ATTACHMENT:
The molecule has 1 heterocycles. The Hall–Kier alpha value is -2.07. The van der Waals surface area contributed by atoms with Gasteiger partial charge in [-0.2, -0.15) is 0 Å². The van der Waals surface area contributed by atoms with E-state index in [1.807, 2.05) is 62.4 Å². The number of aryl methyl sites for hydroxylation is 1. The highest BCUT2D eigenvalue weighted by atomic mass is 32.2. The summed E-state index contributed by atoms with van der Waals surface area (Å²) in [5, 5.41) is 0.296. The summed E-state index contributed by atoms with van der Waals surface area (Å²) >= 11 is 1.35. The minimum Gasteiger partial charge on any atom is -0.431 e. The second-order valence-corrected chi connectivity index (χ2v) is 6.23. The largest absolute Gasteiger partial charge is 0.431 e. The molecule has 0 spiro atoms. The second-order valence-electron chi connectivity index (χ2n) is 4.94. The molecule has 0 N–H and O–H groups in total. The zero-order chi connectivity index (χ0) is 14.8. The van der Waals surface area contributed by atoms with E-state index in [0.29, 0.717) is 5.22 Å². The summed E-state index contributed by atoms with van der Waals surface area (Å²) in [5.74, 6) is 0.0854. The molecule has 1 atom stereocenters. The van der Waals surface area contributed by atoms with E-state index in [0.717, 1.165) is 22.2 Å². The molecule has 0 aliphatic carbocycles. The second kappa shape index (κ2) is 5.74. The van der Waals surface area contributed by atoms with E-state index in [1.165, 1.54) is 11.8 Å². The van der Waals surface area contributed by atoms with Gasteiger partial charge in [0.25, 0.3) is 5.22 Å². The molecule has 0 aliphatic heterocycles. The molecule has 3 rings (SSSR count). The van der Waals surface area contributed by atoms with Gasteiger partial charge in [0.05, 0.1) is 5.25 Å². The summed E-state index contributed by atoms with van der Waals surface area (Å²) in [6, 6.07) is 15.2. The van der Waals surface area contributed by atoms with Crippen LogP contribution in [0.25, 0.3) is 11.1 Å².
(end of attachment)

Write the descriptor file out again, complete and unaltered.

The molecule has 1 heterocycles. The Hall–Kier alpha value is -2.07. The van der Waals surface area contributed by atoms with Gasteiger partial charge in [-0.2, -0.15) is 0 Å². The van der Waals surface area contributed by atoms with E-state index in [1.807, 2.05) is 62.4 Å². The number of aryl methyl sites for hydroxylation is 1. The highest BCUT2D eigenvalue weighted by atomic mass is 32.2. The summed E-state index contributed by atoms with van der Waals surface area (Å²) in [5, 5.41) is 0.296. The summed E-state index contributed by atoms with van der Waals surface area (Å²) >= 11 is 1.35. The minimum Gasteiger partial charge on any atom is -0.431 e. The second-order valence-corrected chi connectivity index (χ2v) is 6.23. The largest absolute Gasteiger partial charge is 0.431 e. The molecule has 0 spiro atoms. The second-order valence-electron chi connectivity index (χ2n) is 4.94. The molecule has 0 N–H and O–H groups in total. The zero-order chi connectivity index (χ0) is 14.8. The van der Waals surface area contributed by atoms with E-state index in [0.29, 0.717) is 5.22 Å². The summed E-state index contributed by atoms with van der Waals surface area (Å²) in [5.74, 6) is 0.0854. The molecule has 1 atom stereocenters. The van der Waals surface area contributed by atoms with E-state index in [0.717, 1.165) is 22.2 Å². The molecule has 0 aliphatic carbocycles. The second kappa shape index (κ2) is 5.74. The van der Waals surface area contributed by atoms with E-state index in [1.165, 1.54) is 11.8 Å². The van der Waals surface area contributed by atoms with Gasteiger partial charge in [0.25, 0.3) is 5.22 Å². The molecule has 0 aliphatic heterocycles. The molecule has 3 rings (SSSR count). The van der Waals surface area contributed by atoms with Gasteiger partial charge in [0.05, 0.1) is 5.25 Å². The summed E-state index contributed by atoms with van der Waals surface area (Å²) in [6, 6.07) is 15.2. The van der Waals surface area contributed by atoms with Crippen LogP contribution in [0.25, 0.3) is 11.1 Å².